The View from Highway 1 (Magill's Literary Annual 1977)
If a reasonably intelligent person were to read carefully through the latest “Fall Preview” of TV Guide, by far the most popular magazine in America, he would probably have a difficult time taking seriously most of the new offerings. Redd Foxx describes his new variety program, for only one example, with the following: “’I’m going to do anything that can possibly be different from what’s been done before,’ he says. ’I’ll be doing skits, bits, obnoxious things. I might play “Romeo and Juliet” with a gorilla.’” “The show will be aimed at adults,” TV Guide replies glibly. Michael J. Arlen, acutely aware of the difficulties of dealing with such deliberate nonsense, nevertheless takes television, its form and content, seriously. In a collection of twenty-one critical essays published originally in the New Yorker between September, 1974, and December, 1975, Arlen uncovers the significance of television, the meanings that lie deep beyond the meretricious, banal, and outright sappy shimmering and flickering surfaces that play on the millions of Zeniths and Sonys throughout the land. In doing so, he performs a great service to those who wish to understand the cultural and sociological and even psychological effects of the medium that enthralls or deadens but nonetheless captures anywhere from one-quarter to one-third of the nation on any viewing night.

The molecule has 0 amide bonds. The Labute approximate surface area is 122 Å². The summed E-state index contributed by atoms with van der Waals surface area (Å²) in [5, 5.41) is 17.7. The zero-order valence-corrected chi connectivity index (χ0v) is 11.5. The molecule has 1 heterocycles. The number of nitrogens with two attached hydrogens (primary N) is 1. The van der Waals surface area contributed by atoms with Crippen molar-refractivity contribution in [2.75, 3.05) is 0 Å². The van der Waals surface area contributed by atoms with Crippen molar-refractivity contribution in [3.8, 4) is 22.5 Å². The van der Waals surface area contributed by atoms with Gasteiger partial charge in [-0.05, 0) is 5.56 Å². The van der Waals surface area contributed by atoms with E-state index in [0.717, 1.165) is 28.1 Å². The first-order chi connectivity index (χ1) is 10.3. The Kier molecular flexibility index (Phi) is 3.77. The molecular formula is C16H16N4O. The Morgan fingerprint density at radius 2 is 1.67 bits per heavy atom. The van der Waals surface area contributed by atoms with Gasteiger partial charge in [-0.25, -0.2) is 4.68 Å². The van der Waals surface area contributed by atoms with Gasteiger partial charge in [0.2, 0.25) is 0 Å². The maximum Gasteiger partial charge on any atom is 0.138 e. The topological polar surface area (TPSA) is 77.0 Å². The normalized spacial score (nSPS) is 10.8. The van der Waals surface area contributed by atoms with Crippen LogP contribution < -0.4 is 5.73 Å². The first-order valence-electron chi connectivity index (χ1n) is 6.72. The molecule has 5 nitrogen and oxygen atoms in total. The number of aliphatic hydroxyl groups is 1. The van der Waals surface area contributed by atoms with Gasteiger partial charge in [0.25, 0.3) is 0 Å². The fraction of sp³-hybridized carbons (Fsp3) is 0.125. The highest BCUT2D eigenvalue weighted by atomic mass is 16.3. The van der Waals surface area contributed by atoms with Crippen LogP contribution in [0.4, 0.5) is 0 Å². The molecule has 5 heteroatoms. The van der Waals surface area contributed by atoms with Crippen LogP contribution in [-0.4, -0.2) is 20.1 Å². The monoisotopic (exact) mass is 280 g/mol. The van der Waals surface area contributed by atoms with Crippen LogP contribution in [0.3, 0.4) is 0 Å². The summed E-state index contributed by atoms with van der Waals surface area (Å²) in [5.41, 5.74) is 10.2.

In his truly fine introduction to the collection, Arlen...
(The entire section is 1805 words.)
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